Fair-going and apple-saucing

Fair-going and apple-saucing

Kateri sleeping On Saturday, Melanie and I went to Topsfield Fair with my sister Evelyn, her husband Peter, and their two girls, Kateri and Chiara. The Fair is billed as the oldest continuously operating agricultural fair in the US at 180 years old.

It was a lot of fun with all the customary and fun activities from barns full of animals and 4H gardening and farming awards to the midway rides to musical acts to all the food. In fact, Melanie will tell you that for the first half hour I walked around pointing out all the different kinds of food I wanted. The freshly squeezed hot apple cider and apple crisp a la mode were especially good. Kateri and Chiara had a blast too, although they were exhausted by the end of the day. Kateri was so tired she fell asleep sitting on my shoulders, slumped completely over and snoring in my ear.

Afterward, Melanie came back to my place and we made homemade applesauce using the apples we picked last week, along with the fresh cider and local honey we bought at the same place. And, boy, was it good. We then canned a bunch of quarts so we can enjoy it for a long time (although I wonder if it will last that long.) I missed canning tomatoes and berries (for jam) so I’m having to find some later harvested fruits to can.

But Melanie’s applesauce recipe sure is good. Mmmm. I wish you all could try it.

  • But Melanieo at the Minnesota State Fair. Or at least I can’t imagine apple crisp a la mode (unless it’s an apple crisp ice cream bar. ?? Love fairs! 

  • I’ll have to ask her for it before I can post it. I was busy peeling and coring apples and getting the Bell jars ready.

    Oh yeah, I had fried dough. And an Italian sausage. And a pretzel. And the apple crisp. And the hot cider. I think I have a tummy ache.

  • yes, the fried dough was especially yummy.
    The applesauce is pretty easy. Essentially I boil the apples in cider instead of water, just a half cup is enough for three or four pounds, especially if the apples are juicy. I put in stick cinnamon and cloves and some fresh lemon juice too. (sometimes fresh grated nutmeg as well, but not this time). Boil about 20 mintues or until a fork easily slides into the bigger chunks. Since I like my sauce chunky, I don’t mash it—which makes this receipe very easy because you only have to fish out the cloves and cinnamon sticks and put in a few tablespoons of honey and you’re done.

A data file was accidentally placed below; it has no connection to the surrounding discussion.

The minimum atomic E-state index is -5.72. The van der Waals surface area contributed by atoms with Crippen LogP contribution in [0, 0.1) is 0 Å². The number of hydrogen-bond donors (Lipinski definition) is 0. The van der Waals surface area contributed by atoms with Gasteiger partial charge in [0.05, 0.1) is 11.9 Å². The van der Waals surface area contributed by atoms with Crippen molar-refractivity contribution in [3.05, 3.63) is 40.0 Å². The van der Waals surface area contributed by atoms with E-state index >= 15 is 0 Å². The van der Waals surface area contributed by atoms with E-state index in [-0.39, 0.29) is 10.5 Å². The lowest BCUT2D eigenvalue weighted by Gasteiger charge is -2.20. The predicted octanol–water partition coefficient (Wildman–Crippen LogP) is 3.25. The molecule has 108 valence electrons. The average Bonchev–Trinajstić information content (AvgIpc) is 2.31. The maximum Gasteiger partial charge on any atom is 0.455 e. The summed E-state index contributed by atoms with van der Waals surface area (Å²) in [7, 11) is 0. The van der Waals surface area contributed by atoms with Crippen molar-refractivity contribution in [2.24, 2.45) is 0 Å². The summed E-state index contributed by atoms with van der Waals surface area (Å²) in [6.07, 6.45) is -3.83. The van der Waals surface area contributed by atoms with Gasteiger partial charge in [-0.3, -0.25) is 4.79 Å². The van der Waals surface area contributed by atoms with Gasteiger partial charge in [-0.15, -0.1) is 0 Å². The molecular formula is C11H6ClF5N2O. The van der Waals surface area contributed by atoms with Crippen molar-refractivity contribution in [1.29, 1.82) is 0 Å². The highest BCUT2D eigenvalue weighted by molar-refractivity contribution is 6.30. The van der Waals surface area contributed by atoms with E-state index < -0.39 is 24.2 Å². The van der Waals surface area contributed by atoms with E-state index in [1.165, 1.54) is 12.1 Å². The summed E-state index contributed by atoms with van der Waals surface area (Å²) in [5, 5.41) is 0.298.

If you want instructions on how to do the canning bit, you’ll have to ask Dom.

  • Sounds like you didn’t have to eat everything on a stick like they do at the Minnesota State Fair. Or at least I can’t imagine apple crisp a la mode (unless it’s an apple crisp ice cream bar. ?? Love fairs! 

  • No, but you could find food on a stick if you wanted. I saw corn on the cob on a stick and corn dogs on sticks. But there was a huge variety of eats, everything from turkey legs to cannolis.

  • Thanks for reminding me:  it’s cider time in Michigan, too—have to get up to Yates’ Cider Mill ASAP. 

    There is nothing quite like fresh cider and warm cake donuts on a sunny October afternoon.  A little foretaste of heaven, in my book.

  • Dale,

    Between your yearnings for cider and the old cider mill and your post on St. Josaphat’s, you make me wanna go home…at least for a spell.

    (Maybe after the Sox screw up the playoffs and yes I understand they beat the Angels on their own turf.)